The Waterpod Project

The World's Fair Marina, Flushing, Queens, New York Until 27 September

In 1970, the artist Robert Smithson proposed his Floating Island, a commercial shipping barge full of earth and covered in trees that he wanted to have towed around Manhattan island as if to mock its giddy, man-made skyline. In New York this summer, the artist Mary Mattingly turned the idea into reality on a rented barge almost 300 metres square. Her homage to Smithson is as functional as it is aesthetic; she has designed a post-doomsday survival experiment on which she and a few friends have been living since mid-June. “It's a ship. It's a farm. It's an art residence. It's an installation,” Mattingly says.

Unlike Manhattan, the self-sustainable Waterpod barge is well-equipped to survive sea-level rises. Credit: M. NAGLE/THE NEW YORK TIMES/EYEVINE

Mattingly is known for her photographic montages and sculptures that depict nomads roaming the deserts, ice fields or mudflats of an imagined future, carrying their homes on their backs like sea turtles. To put her bleak artistic vision of this future to the test, she decided to give up her apartment and job and build an aquatic self-sustainable structure holding everything you would need to survive a rise in sea levels. Three years in the planning, the Waterpod, as the structure is named, took friends and volunteers little more than a month to construct from recycled and donated materials. With its two geodesic Buckminster Fuller domes, it resembles a floating, do-it-yourself version of the Eden Project in Cornwall, UK.

The Waterpod seems more like a floating paradise than a post-apocalyptic ark.

I visited the ship one sunny evening in August, then moored at Pier 5 in Brooklyn Heights. Walking down the gangplank through a gently rocking allotment garden and past a chicken coop, I entered a six-metre-high domed space. Clad in old advertising hoardings that make its interior skin a colourful collage of outsized diamond watches and other objects of dislocated glamour, it is home to a series of art events.

Lonny Grafman, the Waterpod's 'sustainability adviser', and his students from the environmental-resources engineering department at Humboldt State University, California, designed and built 11 projects to showcase sustainable grassroots technology on the ship. These include a hydroponics system used by Mattingly and her fellow artists, or 'podsters', to grow crops. Other student inventions enable the podsters to collect, purify and recycle water using elaborate catchment and filtration systems; and to rely solely on an off-grid network of solar panels and other renewable energy sources, such as an electricity-generating bicycle. Visitors invariably recoil from the stench of the fly-infested dry-composting toilet.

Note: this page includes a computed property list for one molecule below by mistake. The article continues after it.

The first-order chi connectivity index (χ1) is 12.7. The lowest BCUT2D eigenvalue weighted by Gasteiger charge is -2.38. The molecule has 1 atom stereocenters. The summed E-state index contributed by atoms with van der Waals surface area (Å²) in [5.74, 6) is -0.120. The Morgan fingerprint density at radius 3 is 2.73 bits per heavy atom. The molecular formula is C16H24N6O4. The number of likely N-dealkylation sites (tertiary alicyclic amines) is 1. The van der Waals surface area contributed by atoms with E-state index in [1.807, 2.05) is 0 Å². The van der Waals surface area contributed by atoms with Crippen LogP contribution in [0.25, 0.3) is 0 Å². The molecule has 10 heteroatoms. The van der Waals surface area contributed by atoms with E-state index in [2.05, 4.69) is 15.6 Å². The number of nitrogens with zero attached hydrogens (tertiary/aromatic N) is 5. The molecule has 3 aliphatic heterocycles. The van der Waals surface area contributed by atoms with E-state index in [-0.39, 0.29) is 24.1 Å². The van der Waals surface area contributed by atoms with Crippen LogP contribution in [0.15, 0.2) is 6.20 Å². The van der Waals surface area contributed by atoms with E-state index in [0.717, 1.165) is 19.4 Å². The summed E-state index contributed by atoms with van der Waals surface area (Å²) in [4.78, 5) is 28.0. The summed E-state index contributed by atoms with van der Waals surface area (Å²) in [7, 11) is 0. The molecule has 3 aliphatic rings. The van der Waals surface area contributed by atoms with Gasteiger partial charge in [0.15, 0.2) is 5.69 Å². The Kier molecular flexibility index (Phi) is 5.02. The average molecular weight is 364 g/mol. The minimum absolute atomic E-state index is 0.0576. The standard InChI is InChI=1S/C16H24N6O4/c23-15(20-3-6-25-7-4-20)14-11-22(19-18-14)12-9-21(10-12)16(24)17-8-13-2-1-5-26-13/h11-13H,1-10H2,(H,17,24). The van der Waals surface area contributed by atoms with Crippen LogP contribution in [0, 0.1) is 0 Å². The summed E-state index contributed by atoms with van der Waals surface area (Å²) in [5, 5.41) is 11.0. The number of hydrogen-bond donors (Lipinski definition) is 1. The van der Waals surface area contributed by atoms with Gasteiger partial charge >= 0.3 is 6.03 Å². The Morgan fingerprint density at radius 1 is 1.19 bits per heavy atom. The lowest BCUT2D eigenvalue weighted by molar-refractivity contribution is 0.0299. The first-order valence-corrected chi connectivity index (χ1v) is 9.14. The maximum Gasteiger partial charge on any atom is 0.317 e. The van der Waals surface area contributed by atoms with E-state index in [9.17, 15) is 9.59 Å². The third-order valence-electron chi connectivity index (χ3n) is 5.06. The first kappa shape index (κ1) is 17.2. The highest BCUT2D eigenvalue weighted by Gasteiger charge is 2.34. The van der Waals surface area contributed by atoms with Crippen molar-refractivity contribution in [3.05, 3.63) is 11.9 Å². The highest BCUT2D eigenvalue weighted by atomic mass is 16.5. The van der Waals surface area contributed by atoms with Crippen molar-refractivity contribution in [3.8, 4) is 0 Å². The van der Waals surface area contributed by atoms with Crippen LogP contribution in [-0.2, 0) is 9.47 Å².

Mattingly's fellow full-time resident, the artist Alison Ward, took me and my daughter out in a kayak to admire the barge from the water. As we paddled around the stubby, rotting piers of the underused waterfront, my overexcited six-year-old asked if we could stay the night onboard. We soon found ourselves ushered into one of four cabins that looked out on to the Brooklyn Bridge and the Empire State Building beyond.

We picked home-grown vegetables for a candle-lit dinner, which was cooked on a primitive stove and eaten on a long table with spectacular views of the city's lights. The half-dozen guests were offered some of Mattingly's undrinkable home-brewed wine (“it tastes like aspirin” was one verdict). After dinner we watched jellyfish make the river sparkle with phosphorescence.

We awoke early to the sound of ship horns and the heavy rocking caused by water taxis speeding commuters to work. We helped with the morning chores — watering the plants by operating a wooden pump rigged up like a Stairmaster; feeding the chickens and planting radish seedlings — before cooling off with a swim in the East River and breakfasting on eggs scrambled with the ship's first potatoes. The Waterpod seems more like a floating paradise than a post-apocalyptic ark.

Although Mattingly confesses that there have been occasional bouts of cabin fever, she heads a sanguine crew still thrilled by the kibbutz experience. Admittedly, their utopian experiment hasn't been put through the rigours of endurance and isolation. The fridge is stocked with chocolate and other treats brought by well-wishers. Ward leaves the boat to go to her studio in Manhattan four times a week, and even Mattingly, who tries never to leave the ship, has been tempted off by the prospect of a couple of hot showers.

As the podsters tie everything down for the journey to their next mooring point, there is talk of visiting an animal shelter and adopting a cat. “We should start collecting animals two by two,” Mattingly suggests.